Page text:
Yet for all Gladbach’s domination, all they had to show for their control was four corner kicks by the time the 20-minute mark had been and gone. From the fourth, Bochum suddenly launched the sharpest attack of the game. The experienced Freier carried the ball forward at a decent pace, with right back Björn Kopplin burning down the wing alongside him. With the home side players who’d been left in their own half during the corner expecting the pass to go out to the 22-year-old German, Freier duped everyone but himself and centre back Marcel Maltritz, who galloped gratefully onto Freier’s through-ball curled towards the left-hand side of the box. The eventual effort from the 32-year-old defender went sailing over the bar, however, and wasted a glorious opportunity.
After that close shave, Gladbach immediately set about reasserting their dominance, continuing to monopolize possession, and attacking their guests with numbers. They won another bundle of corners, Dante going closest from one with a header. The Brazilian centre-back had Aydın in his pocket during the first third of this game, winning everything the pair battled for in the air. His colleagues ensured his clearing headers didn’t go to waste either, putting pressure on Swedish sitting midfielder Andreas Johansonn whenever he was lucky enough to mop up a loose ball; thereafter forcing him to pass sideways, and then bullying the receiver into making yet another aimless hoof.
Favre’s side were now creating a number of chances to complement their hold on possession, and if not the best, the prettiest arrived in the 33rd minute, a Bundesliga move bamboozling the 2. Bundesliga defence. A neat interchange between Marco Reus and Hanke released the in-form striker through the right-hand side of the box, with the Bochum defence static and too close to the already running Hanke. This ensured that his clever movement which saw him take Reus’s pass in space then entitled him to a one on one chance: Luthe saved the former Hannover man’s effort, but the ball rebounded to the other side of the goal, where Neustädter, ghosting through the left-hand side of the box, looked certain to boot the ball in, only for Johansson to make a crucial sliding tackle to keep the score at 0-0.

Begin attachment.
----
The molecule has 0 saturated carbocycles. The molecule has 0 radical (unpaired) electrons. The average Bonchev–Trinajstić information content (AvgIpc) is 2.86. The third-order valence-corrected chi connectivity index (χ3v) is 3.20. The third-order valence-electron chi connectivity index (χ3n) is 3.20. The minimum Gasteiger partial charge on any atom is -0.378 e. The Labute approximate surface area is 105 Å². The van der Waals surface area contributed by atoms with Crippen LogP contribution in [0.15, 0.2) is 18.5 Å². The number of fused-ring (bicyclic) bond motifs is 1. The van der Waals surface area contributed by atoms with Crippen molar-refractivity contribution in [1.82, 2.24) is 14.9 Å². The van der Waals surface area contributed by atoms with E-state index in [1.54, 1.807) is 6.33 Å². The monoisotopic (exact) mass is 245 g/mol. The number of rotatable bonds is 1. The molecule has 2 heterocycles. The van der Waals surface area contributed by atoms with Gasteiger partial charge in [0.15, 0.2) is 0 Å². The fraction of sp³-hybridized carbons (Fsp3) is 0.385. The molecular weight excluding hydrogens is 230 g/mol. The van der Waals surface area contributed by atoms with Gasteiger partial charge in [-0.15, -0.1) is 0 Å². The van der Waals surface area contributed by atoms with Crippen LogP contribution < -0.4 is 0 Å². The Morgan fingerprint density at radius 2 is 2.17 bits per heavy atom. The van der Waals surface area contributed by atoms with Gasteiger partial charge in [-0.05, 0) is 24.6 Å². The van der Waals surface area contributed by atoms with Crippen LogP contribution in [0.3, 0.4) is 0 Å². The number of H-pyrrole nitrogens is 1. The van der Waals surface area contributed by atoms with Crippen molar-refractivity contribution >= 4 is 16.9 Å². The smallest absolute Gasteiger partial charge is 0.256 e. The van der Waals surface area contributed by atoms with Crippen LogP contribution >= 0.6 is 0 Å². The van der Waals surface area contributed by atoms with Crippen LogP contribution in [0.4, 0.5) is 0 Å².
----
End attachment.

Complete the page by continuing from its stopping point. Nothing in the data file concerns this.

Reus and Hanke often interchanged during the first 45 minutes, taking it in turns to chase after an overlapping full-back or stay forward with Idrissou. While this was another example of something Gladbach were doing well, the less said about their crosses the better. Despite the fact they were creating chances, they could have had even more if the quality of delivery had been better to their strikers -who had a combined height of 3.75 metres – during the first half.
As we entered the final five minutes of the half, Bochum sought to slow things down, so knocked the ball about among their two centre backs. Gladbach now only pressed as high as about ten yards into the opposition’s half. Nevertheless, they practically man-marked the bobbing full-backs and midfielders, consigning the ball to a life of sideways passes between the away side’s centre-backs. When Toski did finally find an opportunity to dart back and collect the ball, his attempt to play a short and sharp triangle with colleagues was cut out in an instant by the home side, alert to the danger and with their energy tanks conserved in preparation to press such potentially incisive moves. When the hosts retained possession, they were back to finding it difficult to break down their visitors – a poor Arango cross and an embarassingly ambitious 45-yard blocked effort from Håvard Nordtveit the only two instances of note before the half time whistle.
It was no surprise to see North Korean superstar Jong Tae-Se replace the ineffectual Aydın for the second half. He immediately made an impact, although not one the Bochum fans, players or coach would have wanted – shoulder-barging Martin Stranzl off the ball, handing a free kick to the home side and ruining a good spell of snappy possession in the final third from Bochum with Toski poised to slip a through-ball between the legs of the sliding Jantschke to Korkmaz. This passage of play acted as a metaphor for Bochum’s approach to the second half, as they played and attacked with more aggression, standing up the school bullies in the year above. Freier, in particular, had a spring in his step, and a creative, space-generating one at that.
Bochum stood the banks of their 4-1-4-1 further apart, putting the foremost four on the halfway line during short Gladbach restarts, and getting Jong Tae-Se to sprint after the defender on the ball. This hustle and bustle forced Gladbach to cross into or towards the box earlier than they would have liked on a few occasions initially, and Yahia and Maltritz immediately looked willing to take more risks when defending these, using greater muscle in the challenge. Unfortunately for the home side, the one time in the opening five minutes of the new half where they managed to counter-attack their guests with numbers, the man carrying the ball and forced to play the releasing pass was the defensive midfielder, Nordtveit. Despite being a former Arsenal man, his pass was too heavy, and halted the break.